To filter for relevance, we first searched for comments containing specific keywords that were likely to be associated with discussions of interest, without being necessarily antisemitic. This was a broad list of 284 keywords containing words associated with discussions of Israel and Jews, including some antisemitic keywords. Following this keyword-based filter, we trained an algorithm to identify relevant and irrelevant comments. Relevance was defined as comments that related to Judaism, the Jewish people or the state of Israel. This included anything obviously antisemitic, but also discussions about politics, religion, and Jewish communities in different countries.

After coding over 600 individual comments, the algorithm demonstrated a 92% accuracy at identifying relevant content. This level of accuracy was corroborated by analysts in a manual review of a random sample of comments classified as relevant. This process classified 37,552 comments, 81% of the dataset, as relevant.

Related to antisemitism

We applied one further layer of keyword filters to ensure only relevant content was fed into subsequent classifiers. We used a final list of 83 keywords informed by the work on the previous classifier to refine the sample.

Initially, the next step was envisioned to be an algorithm that identified antisemitic content from among relevant comments. However, as analysts began coding the comments, we realised that this would need to be broken out into two individual steps.

First, we needed to identify comments related to antisemitism. This is because our dataset contained a substantial amount of discussion about antisemitism, e.g. calling out antisemitism, or claims about what constitutes antisemitism including statements like “X is an antisemite because he thinks that Israel does not have a right to exist”.

Because the algorithm had difficulties in distinguishing statements like the one mentioned above from explicitly antisemitic ones, we trained it to first identify comments about antisemitism. The definition used for this subset was: any comments discussing what constitutes antisemitism, calling out others for antisemitism, or expressing antisemitism.

After coding nearly 500 individual comments, the algorithm demonstrated a 78% accuracy. Upon manual review of a random sample, analysts confirmed that this accuracy was likely closer to 80%. This algorithm classified 745 comments as pertinent to antisemitism, roughly 1.6% of the overall dataset.

Antisemitic content

Finally, analysts manually coded over 200 comments to train an algorithm to identify antisemitic content. This included incitement to or promotion of violence toward Jewish people, antisemitic conspiracy theories, and antisemitic attacks aimed at individuals. The algorithm demonstrated an 80% accuracy, and classified 530 comments as explicitly antisemitic, roughly 1.1% of the overall dataset.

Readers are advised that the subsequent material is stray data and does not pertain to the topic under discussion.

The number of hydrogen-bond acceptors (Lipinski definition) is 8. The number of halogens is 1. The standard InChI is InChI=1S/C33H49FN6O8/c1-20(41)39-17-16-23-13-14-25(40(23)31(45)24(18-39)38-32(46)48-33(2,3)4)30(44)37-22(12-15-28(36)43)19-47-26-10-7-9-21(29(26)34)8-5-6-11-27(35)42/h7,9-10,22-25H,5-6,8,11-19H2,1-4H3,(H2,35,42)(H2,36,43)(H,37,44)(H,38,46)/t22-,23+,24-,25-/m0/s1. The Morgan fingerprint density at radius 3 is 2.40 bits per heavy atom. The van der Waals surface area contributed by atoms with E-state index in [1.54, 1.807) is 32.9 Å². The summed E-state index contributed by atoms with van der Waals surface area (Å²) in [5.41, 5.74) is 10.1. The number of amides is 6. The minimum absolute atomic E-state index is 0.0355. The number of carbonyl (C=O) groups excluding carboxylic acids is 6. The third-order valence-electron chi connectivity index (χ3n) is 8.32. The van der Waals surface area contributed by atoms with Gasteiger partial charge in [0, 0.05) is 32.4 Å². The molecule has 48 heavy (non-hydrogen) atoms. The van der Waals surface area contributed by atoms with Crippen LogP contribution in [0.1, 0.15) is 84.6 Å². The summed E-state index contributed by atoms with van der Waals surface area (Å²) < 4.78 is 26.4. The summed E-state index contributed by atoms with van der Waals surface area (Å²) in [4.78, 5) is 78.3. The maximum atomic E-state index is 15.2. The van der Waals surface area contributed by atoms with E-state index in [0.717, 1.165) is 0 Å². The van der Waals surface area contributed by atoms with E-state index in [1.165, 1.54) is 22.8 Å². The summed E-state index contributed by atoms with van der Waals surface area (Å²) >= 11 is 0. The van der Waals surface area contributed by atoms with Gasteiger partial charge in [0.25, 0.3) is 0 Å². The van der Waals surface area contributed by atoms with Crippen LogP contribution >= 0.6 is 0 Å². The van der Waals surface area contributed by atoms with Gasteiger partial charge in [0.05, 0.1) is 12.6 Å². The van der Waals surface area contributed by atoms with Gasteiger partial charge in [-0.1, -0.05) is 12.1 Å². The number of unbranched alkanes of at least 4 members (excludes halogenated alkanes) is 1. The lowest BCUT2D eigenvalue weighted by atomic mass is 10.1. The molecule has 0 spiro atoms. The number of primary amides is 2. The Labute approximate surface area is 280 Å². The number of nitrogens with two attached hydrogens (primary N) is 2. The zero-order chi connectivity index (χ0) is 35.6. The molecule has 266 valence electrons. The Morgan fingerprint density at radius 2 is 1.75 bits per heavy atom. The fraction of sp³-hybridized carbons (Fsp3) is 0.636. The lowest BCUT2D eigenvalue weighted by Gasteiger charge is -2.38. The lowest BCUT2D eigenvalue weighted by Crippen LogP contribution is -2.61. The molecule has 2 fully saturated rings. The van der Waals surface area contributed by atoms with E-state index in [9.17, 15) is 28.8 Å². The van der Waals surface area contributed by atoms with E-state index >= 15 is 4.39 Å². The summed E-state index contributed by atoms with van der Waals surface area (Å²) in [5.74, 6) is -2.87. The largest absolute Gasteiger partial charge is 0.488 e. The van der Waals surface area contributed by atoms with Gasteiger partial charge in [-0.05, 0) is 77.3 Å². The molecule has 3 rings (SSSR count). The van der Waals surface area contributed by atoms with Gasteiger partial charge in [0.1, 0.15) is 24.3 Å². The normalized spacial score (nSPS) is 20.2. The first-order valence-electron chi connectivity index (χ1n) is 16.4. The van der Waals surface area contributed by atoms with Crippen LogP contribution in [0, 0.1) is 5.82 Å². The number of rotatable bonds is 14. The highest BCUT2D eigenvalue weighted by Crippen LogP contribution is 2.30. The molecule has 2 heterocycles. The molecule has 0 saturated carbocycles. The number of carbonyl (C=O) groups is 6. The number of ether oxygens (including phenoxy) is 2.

Refining classifiers for new data

Following this training, a new sample of data was collected and run through this classification pipeline. To ensure the accuracy of the NLP classifiers was maintained for new data, an additional 20 messages were coded for each classifier. Manual review of the final antisemitic sample indicated that the classifiers remained accurate with this new data. Analysis of this data will be featured in future Digital Dispatches.


This approach for identifying antisemitic content online has two primary limitations. The first is related to data collection. The YouTube API does not allow for mass collection of comments, whether a random sample of all comments on the platform or a collection on the basis of keywords. As such, any analysis done on comments must first identify relevant channels and/or videos, whose comments are then collected. As such, it is nearly impossible to constitute what may be a representative sample of YouTube comments, making generalisable findings difficult to produce. Any findings are limited to the sample in question, though they may be indicative of broader trends on the platform. In addition, some of the more obvious antisemitic expressions may have been removed by YouTube moderators, meaning we were looking at more subtle language and had a much smaller relevant dataset to use in the training.

The second limitation is related to the nature of natural language processing algorithms. No algorithm will be 100% accurate, especially in a field where the definitions can be contested or divisive, as with antisemitism. Indeed, as our analysts were coding individual comments, distinctions between what was antisemitic and what was not were at times difficult to make and agree on. However, this limitation is not exclusive to NLP-based approaches. Manual coding of large datasets can also introduce error and coders may not always agree on the interpretation of operational definitions. Each algorithm in this workflow was around or over 80% accurate, a relatively high standard for this type of work.


Despite all the constraints, the opportunities presented by automated systems of hate speech detection make them a valuable tool for researchers, practitioners and social media platforms alike. A combination of manual and automated approaches to detection of harmful content appears to the most efficient, if classifiers are used in a responsible way and are worked on to make them as precise and adaptable to changing language as possible. When it comes to research, classifiers allow to identify patterns in the spread of harmful content, prolific users, most affected groups and changes in volume over time better than keyword-based approaches alone.

The result of our project is a highly accurate classifier that can be used to analyse German-language antisemitic content on YouTube. Further Digital Dispatches in this series will present the results of initial analysis using the classifier.


This Dispatches is also available in German.